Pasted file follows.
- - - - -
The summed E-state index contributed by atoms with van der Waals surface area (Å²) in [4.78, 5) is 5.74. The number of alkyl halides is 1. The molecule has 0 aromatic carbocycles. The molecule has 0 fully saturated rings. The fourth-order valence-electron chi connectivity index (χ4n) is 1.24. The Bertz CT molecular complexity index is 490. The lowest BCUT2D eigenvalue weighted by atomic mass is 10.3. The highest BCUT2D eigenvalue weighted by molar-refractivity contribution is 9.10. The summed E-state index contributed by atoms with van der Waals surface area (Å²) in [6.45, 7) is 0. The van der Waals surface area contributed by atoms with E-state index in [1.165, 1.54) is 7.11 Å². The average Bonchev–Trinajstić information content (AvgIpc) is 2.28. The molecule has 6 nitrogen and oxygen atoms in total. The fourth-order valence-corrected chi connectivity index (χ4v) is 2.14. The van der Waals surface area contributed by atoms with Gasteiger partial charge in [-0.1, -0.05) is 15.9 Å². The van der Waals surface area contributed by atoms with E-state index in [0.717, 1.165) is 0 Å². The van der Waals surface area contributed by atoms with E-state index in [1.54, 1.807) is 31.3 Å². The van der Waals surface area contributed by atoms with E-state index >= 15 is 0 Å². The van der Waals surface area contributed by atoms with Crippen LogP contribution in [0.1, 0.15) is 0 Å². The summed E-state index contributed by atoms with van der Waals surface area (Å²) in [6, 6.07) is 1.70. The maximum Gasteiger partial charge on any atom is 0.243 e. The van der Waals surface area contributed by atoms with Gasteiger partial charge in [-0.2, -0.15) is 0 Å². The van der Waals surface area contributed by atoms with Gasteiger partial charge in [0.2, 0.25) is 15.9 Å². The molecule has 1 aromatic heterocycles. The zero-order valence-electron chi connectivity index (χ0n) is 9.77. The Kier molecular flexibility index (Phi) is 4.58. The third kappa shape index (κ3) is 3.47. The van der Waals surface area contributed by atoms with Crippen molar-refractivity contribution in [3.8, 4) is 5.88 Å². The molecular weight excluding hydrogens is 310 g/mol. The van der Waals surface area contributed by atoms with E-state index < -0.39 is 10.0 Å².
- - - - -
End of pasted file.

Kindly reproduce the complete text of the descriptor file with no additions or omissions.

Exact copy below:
The summed E-state index contributed by atoms with van der Waals surface area (Å²) in [4.78, 5) is 5.74. The number of alkyl halides is 1. The molecule has 0 aromatic carbocycles. The molecule has 0 fully saturated rings. The fourth-order valence-electron chi connectivity index (χ4n) is 1.24. The Bertz CT molecular complexity index is 490. The lowest BCUT2D eigenvalue weighted by atomic mass is 10.3. The highest BCUT2D eigenvalue weighted by molar-refractivity contribution is 9.10. The summed E-state index contributed by atoms with van der Waals surface area (Å²) in [6.45, 7) is 0. The van der Waals surface area contributed by atoms with E-state index in [1.165, 1.54) is 7.11 Å². The average Bonchev–Trinajstić information content (AvgIpc) is 2.28. The molecule has 6 nitrogen and oxygen atoms in total. The fourth-order valence-corrected chi connectivity index (χ4v) is 2.14. The van der Waals surface area contributed by atoms with Gasteiger partial charge in [-0.1, -0.05) is 15.9 Å². The van der Waals surface area contributed by atoms with E-state index in [0.717, 1.165) is 0 Å². The van der Waals surface area contributed by atoms with E-state index in [1.54, 1.807) is 31.3 Å². The van der Waals surface area contributed by atoms with E-state index >= 15 is 0 Å². The van der Waals surface area contributed by atoms with Crippen LogP contribution in [0.1, 0.15) is 0 Å². The summed E-state index contributed by atoms with van der Waals surface area (Å²) in [6, 6.07) is 1.70. The maximum Gasteiger partial charge on any atom is 0.243 e. The van der Waals surface area contributed by atoms with Gasteiger partial charge in [-0.2, -0.15) is 0 Å². The van der Waals surface area contributed by atoms with Gasteiger partial charge in [0.2, 0.25) is 15.9 Å². The molecule has 1 aromatic heterocycles. The zero-order valence-electron chi connectivity index (χ0n) is 9.77. The Kier molecular flexibility index (Phi) is 4.58. The third kappa shape index (κ3) is 3.47. The van der Waals surface area contributed by atoms with Crippen molar-refractivity contribution in [3.8, 4) is 5.88 Å². The molecular weight excluding hydrogens is 310 g/mol. The van der Waals surface area contributed by atoms with E-state index < -0.39 is 10.0 Å².